It's of no importance since all PTGui cares about is the horizontal field of view of the lens (hfov), which is determined by the optimizer. It makes no difference whether you specify the lens as focal length 8mm at crop factor 1.7, 8mm at 1.6, or 9mm at 1.5. PTGui computes an initial hfov from the figures you supply (or from EXIF data in the images), and the optimizer then fine tunes this value.
I used fullframe because the lens is generally regarded as a fullframe lens - i.e. no part of the edge of the image circle of the lens is visible in the frame. However, you can specify the lens as acircular lens and set a circular crop to pass through the corners of the image to use all of the image frame. If the image quality falls off in the corners of the lens, you can set the crop circle smaller so that the corners are excluded.Also, you used fullframe for lens type. I used circular.
For the best possible results, it's important to have control points accurately positioned on matching features and nicely spread along the full length of the overlap area. A large number of points is not necessary. The automatic generator will generate as many points as you like (set via Tools->Options), but not all the points may be positioned very accurately and freqently they are not spread evenly either.However, after optimizer I got max distance 15.xxx
Poorly positioned points will usually be characterised by large distance values in the control points table after optimization. These points should be either deleted or manually repositioned accurately. You can use the Delete Worst Control Points option on the Control Points menu to delete all the really bad points in one fell swoop, but PTGui will not remove a point if by doing so less than 7 points would remain for pair of images.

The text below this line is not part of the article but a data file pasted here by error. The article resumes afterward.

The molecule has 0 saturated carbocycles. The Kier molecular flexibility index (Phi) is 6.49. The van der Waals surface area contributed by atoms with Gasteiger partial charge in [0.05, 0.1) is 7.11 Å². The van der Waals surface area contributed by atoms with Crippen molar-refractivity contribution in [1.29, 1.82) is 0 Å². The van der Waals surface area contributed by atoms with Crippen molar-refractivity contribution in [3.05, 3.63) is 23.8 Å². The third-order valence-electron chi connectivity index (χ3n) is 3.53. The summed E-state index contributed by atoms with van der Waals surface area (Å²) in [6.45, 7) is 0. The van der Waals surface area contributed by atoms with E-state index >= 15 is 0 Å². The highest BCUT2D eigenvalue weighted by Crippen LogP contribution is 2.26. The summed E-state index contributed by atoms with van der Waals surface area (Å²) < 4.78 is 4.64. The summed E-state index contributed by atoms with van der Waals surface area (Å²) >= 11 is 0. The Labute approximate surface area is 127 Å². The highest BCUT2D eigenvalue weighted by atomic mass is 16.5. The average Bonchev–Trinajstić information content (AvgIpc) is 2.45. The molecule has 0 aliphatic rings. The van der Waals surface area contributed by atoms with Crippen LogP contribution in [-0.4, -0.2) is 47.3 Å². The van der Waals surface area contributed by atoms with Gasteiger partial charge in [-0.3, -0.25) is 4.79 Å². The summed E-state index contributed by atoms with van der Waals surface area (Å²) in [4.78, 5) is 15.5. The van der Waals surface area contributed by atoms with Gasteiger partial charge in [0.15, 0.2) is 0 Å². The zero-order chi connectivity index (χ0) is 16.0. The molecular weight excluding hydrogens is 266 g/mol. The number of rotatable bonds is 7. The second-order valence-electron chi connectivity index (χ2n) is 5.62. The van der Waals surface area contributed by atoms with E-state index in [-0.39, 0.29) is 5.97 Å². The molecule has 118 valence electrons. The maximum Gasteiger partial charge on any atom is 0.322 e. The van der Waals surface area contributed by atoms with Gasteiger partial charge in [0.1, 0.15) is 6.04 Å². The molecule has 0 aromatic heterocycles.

Removing bad points automatically may remove points that have every appearance of being accurately positioned. This can happen when features are affected by parallax or when the lens parameters are not yet right. To get the lens parameters right, you need a nice spread of control points. In simple terms, if you want the images to align well all along the length of the seams, you need control points placed all along the seams. So it pays to check the spread of points between pairs of images visually and add a few points manually where they are lacking. It is all too easy to get a "very good" optimizer report when points are clustered in the middle of the image overlaps, but the images may still not align well in the corners where there are no control points owing to the lens distortion not being adequately corrected. Adding points towards the corners will help the optimizer to correct the distortion there and get good alignment.